Long Island City, Queens, New York

From Academic Kids

Long Island City, New York, often abbreviated L.I.C., is an area in the borough of Queens in New York City. It was created in 1870 from the communities of Astoria, Hunters Point, Blissville, Ravenswood, Dutch Kills and Bowery Bay. It is located in the northwest part of Long Island, adjoining the east bank of the East River. Locals now use the term only for the area south of Astoria.

Long Island City surrendered its independence in 1898 to become part of New York City. However, Long Island City is still one of the four main post offices in Queens. It is also the eastern terminus of the Queensboro Bridge, also known as the 59th Street Bridge, which is the only non-toll automotive route connecting Queens and Manhattan.

At and around the bridge terminus is found the Queensbridge Housing Projects. Major thoroughfares include 21st Street, which is mostly industrial and commercial, Queens Boulevard, which leads into the bridge, and the westmost portion of Northern Boulevard. The most prominent feature aside from the bridge is the community's lone skyscraper, the Citibank building which was built in 1989.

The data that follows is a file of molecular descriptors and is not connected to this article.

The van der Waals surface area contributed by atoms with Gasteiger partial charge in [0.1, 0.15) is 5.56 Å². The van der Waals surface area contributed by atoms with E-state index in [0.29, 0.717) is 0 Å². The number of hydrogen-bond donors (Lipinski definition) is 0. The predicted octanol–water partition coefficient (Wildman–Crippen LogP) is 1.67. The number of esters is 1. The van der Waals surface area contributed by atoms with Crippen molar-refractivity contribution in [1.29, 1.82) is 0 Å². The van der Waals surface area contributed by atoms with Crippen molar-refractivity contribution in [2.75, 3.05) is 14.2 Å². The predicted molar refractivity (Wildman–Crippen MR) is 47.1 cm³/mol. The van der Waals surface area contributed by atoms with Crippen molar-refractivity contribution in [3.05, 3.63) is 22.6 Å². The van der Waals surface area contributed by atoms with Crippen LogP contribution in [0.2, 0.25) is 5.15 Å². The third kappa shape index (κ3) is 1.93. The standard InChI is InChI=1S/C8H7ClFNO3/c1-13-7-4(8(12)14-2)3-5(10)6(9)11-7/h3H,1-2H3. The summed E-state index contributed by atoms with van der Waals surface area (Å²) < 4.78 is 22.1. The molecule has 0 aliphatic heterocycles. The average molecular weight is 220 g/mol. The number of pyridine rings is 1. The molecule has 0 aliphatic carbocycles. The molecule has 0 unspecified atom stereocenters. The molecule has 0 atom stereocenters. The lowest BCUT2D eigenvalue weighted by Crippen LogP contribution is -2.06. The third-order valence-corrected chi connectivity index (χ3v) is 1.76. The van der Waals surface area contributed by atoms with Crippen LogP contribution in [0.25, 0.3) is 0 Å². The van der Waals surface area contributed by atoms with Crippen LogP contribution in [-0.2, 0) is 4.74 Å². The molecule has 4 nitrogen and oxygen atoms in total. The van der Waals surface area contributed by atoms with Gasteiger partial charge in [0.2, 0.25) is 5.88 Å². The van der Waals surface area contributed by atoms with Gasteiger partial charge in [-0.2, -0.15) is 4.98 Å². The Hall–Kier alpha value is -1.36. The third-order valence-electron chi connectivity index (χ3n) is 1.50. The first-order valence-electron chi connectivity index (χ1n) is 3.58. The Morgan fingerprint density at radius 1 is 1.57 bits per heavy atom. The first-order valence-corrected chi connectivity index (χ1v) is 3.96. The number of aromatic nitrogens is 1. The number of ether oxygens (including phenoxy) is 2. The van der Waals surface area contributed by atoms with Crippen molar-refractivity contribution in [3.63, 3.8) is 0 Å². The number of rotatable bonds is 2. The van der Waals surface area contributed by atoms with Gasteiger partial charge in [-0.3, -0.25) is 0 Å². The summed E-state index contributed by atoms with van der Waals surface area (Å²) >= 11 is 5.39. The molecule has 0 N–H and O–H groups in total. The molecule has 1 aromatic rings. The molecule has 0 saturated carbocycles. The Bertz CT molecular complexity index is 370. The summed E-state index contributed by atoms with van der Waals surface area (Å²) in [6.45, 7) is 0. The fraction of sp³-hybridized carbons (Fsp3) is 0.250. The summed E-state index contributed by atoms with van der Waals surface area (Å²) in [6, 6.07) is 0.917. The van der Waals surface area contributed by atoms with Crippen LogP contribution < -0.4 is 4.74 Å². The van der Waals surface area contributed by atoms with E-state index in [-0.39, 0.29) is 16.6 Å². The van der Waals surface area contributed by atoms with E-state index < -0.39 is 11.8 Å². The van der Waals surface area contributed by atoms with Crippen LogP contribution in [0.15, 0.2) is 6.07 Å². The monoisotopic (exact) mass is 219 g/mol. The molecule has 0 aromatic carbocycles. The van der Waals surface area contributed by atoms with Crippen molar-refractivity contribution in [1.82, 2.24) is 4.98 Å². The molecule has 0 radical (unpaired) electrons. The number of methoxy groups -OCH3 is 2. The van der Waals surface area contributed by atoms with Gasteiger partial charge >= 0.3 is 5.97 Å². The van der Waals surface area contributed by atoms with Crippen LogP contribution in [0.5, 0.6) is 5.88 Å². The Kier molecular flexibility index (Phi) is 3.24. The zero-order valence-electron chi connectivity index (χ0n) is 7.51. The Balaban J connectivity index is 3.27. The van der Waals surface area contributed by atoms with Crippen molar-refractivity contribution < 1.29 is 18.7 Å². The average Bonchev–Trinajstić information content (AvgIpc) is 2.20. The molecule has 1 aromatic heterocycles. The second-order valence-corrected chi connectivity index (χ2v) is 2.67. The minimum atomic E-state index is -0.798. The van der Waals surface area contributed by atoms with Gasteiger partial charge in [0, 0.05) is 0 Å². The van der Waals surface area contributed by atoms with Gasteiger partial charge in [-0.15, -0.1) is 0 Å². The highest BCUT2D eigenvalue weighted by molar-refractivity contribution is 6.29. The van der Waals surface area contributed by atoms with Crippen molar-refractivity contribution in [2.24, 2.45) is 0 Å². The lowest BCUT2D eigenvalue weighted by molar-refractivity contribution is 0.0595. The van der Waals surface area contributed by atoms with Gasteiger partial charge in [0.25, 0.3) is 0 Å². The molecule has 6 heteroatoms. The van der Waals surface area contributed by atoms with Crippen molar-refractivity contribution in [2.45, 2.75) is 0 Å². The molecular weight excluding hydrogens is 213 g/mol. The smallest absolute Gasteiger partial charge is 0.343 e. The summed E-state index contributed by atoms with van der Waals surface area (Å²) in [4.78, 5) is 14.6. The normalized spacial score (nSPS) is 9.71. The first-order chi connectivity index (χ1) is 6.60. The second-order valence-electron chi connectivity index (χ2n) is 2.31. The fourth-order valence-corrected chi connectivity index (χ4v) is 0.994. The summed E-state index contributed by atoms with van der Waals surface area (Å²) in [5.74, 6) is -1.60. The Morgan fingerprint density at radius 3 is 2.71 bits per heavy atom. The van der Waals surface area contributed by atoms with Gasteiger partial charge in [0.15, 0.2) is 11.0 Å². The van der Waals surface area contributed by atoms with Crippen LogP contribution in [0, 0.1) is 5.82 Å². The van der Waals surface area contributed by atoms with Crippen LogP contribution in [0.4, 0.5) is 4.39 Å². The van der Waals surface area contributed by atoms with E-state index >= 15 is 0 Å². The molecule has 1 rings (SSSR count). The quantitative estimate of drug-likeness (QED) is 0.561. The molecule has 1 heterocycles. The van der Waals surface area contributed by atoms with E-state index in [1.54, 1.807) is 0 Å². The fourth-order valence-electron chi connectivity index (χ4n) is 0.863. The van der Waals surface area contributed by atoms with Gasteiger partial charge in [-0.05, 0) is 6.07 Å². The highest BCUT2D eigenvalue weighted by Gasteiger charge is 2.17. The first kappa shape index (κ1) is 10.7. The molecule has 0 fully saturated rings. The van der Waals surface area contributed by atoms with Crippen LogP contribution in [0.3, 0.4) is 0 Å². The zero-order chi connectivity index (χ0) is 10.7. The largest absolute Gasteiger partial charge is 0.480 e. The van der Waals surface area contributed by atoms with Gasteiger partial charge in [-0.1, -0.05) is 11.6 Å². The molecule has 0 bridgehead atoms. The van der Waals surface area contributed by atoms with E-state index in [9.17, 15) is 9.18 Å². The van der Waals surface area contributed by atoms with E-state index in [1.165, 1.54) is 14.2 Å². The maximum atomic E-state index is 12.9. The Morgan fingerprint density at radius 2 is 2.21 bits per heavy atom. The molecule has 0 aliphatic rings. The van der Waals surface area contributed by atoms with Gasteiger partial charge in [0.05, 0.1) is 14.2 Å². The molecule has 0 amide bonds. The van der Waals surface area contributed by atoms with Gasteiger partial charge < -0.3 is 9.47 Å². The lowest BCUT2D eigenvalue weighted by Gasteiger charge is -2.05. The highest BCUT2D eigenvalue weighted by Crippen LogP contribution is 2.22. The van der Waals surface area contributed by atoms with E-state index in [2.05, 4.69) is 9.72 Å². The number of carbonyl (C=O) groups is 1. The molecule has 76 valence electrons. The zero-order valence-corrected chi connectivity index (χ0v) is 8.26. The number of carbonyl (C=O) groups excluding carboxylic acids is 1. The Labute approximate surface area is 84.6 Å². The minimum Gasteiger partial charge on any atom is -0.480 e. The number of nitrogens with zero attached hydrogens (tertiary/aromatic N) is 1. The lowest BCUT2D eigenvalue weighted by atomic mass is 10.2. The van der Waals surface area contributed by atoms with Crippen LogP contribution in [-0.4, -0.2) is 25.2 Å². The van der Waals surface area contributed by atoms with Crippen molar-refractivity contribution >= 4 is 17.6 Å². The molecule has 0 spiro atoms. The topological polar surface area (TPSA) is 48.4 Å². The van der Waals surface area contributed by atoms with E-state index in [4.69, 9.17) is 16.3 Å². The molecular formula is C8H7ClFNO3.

Long Island City was once home to many factories and bakeries, some of which are finding new uses. The former Silvercup bakery is now home to Silvercup Studios, which produces notable work such as HBO's The Sopranos. The Silvercup sign is visible from the 7 Train going into and out of Queensboro Plaza. The former Sunshine Bakery is now LaGuardia Community College. Artist Isamu Noguchi converted a photo-engraving plant into a workshop; the site is now a museum dedicated to his work. High-rise housing is now being built on the former Pepsi-Cola site, and from June 2002 - September 2004 the old Swingline Staplers plant was the temporary headquarters of the Museum of Modern Art. Other factories included Fisher Electronics, and Chiclet Gum.

Eagle Electric, now known as Cooper Wiring Devices, is one of the few major factories left in the area. Long Island City is also home to the largest fortune cookie factory in the United States, owned by Wonton Foods and producing four million fortune cookies a day. Lucky numbers included on fortunes in the company's cookies led to 110 people across the United States winning $100,000 each in a May 2005 drawing for Powerball.


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